Wednesday, September 30, 2009

As expected, a week off chemo and Emily's levels increased !

Emily was on hold from her medication this past week. While it's a worry therapy wise for me, it's also just part of therapy. You are on this treatment for 2 solid years and you are going to get a cold or two. Emily enjoyed the break for a few reasons. Firstly we have to give her the Mercaptopurine (6MP) at 11 P.M, which means every night, we have to wake Emily up at 11, enough woken up that she can swallow two pills, or on Thursday nights 10 pills. So, she really enjoyed some solid nights of sleep, she commented on it several times during the week. On therapy she also can't eat any food after dinner, so her stomach is empty at 11, it's very important. This week she got a kick out of having an after dinner snack. This points out simple pleasures we all take for granted. I asked her if she felt more energy or "better" when she was off her medication. She told me that her energy seemed the same, but she wasn't nauseous all the time. To this point I hadn't thought she was feeling nausea but apparently she has been. The Mercaptopurine is the medication that in larger adult doses makes you throw up and not be able to eat, the symptoms we all associate with chemotherapy.

Today was lab day and her ANC had increased from around 340 to 1100. That's still low, but high enough to resume chemo at %50. Starting tonight at 11pm she'll be back on therapy. When her N.P. reviewed the lab results she could see leading indicators in her neutrophils that she is on her way out of this virus. With an ANC of just 1100 and resuming chemo, we need to be on high alert that she could slip back into being neutropenic over the week. But in usual Pepper fashion we're just going to live our lives as normal as possible, minus trips to malls or movie theaters. We could pull Emily out of school but we try to limit how often we do that.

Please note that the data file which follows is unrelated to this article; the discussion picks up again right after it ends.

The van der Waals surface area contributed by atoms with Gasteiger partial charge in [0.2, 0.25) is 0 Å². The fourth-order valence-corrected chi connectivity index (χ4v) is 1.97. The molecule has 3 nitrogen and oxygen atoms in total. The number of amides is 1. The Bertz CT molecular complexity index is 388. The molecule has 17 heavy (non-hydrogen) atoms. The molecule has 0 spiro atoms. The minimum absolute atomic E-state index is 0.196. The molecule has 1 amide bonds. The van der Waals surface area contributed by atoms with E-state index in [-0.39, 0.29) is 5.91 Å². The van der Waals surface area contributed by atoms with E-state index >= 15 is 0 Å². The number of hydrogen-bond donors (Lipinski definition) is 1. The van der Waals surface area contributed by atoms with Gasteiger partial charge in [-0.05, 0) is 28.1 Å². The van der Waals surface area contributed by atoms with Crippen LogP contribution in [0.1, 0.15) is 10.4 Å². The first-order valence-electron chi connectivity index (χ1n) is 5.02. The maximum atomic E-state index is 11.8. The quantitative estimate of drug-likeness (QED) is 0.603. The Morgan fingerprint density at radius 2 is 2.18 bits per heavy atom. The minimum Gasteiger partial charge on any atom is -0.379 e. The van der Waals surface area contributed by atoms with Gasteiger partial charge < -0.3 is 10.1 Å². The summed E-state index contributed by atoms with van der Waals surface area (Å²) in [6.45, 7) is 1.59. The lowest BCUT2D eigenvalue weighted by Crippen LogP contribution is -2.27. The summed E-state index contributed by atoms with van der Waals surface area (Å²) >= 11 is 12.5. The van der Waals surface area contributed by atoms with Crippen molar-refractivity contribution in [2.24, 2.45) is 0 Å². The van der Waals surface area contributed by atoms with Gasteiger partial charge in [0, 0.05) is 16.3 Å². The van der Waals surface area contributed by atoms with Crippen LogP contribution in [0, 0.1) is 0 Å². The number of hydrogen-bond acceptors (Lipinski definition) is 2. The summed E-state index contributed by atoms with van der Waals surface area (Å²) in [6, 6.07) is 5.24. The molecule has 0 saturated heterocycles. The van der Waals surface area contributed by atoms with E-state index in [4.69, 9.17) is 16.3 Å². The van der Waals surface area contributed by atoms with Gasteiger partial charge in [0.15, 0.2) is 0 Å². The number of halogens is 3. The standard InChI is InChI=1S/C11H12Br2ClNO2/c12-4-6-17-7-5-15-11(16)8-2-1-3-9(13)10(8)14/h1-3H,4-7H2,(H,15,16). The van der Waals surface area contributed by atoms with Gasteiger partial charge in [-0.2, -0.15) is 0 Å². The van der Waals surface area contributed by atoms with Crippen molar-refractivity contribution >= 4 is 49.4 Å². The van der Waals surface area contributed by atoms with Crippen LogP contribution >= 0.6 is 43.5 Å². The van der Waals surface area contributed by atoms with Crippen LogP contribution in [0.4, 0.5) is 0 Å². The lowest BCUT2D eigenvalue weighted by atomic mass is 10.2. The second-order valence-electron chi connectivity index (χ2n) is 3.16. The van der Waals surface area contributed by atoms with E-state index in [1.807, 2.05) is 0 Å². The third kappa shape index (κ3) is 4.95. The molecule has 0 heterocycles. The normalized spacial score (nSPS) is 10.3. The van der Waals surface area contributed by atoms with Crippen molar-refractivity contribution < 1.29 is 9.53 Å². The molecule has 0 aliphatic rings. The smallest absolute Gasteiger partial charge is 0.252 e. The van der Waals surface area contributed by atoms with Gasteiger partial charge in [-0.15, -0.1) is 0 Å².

Right now Emily's two top priorities are, planning her 8th birthday party, and what to be for Halloween.

Thursday, September 24, 2009

Update on Em

We kept Emily out of school today with her ANC so low. She didn't mind too much, but it's funny or maybe typical that on days she has to go to school she wants to stay home, and then on days when she has to stay home, she's sulking because she didn't get to go to school. Her teacher, Mrs. Nishimoto dropped by some work after school, so Em didn't miss out on the days lesson plan. It's great living two blocks from school and we are blessed with a truly awesome school, great teachers and administration.

During the day we found out that one child in Emily's class has strep throat and another has a confirmed case of Scarlet fever. (Honestly I somehow thought that didn't exist anymore, but it does). So that data added a bit of stress to an already stressful situation.

Putting all the worry aside, Emily is doing fine, no fever and I think her scratchy throat sounds a little better. And even if she were to start to get something now, she has a day off chemo and I am sure her white blood cell count is increasing, and getting close to levels where we wouldn't need to be as worried. I think I want to keep her out of school tomorrow just to be sure and keep exposure all the germs that just naturally exist in a school.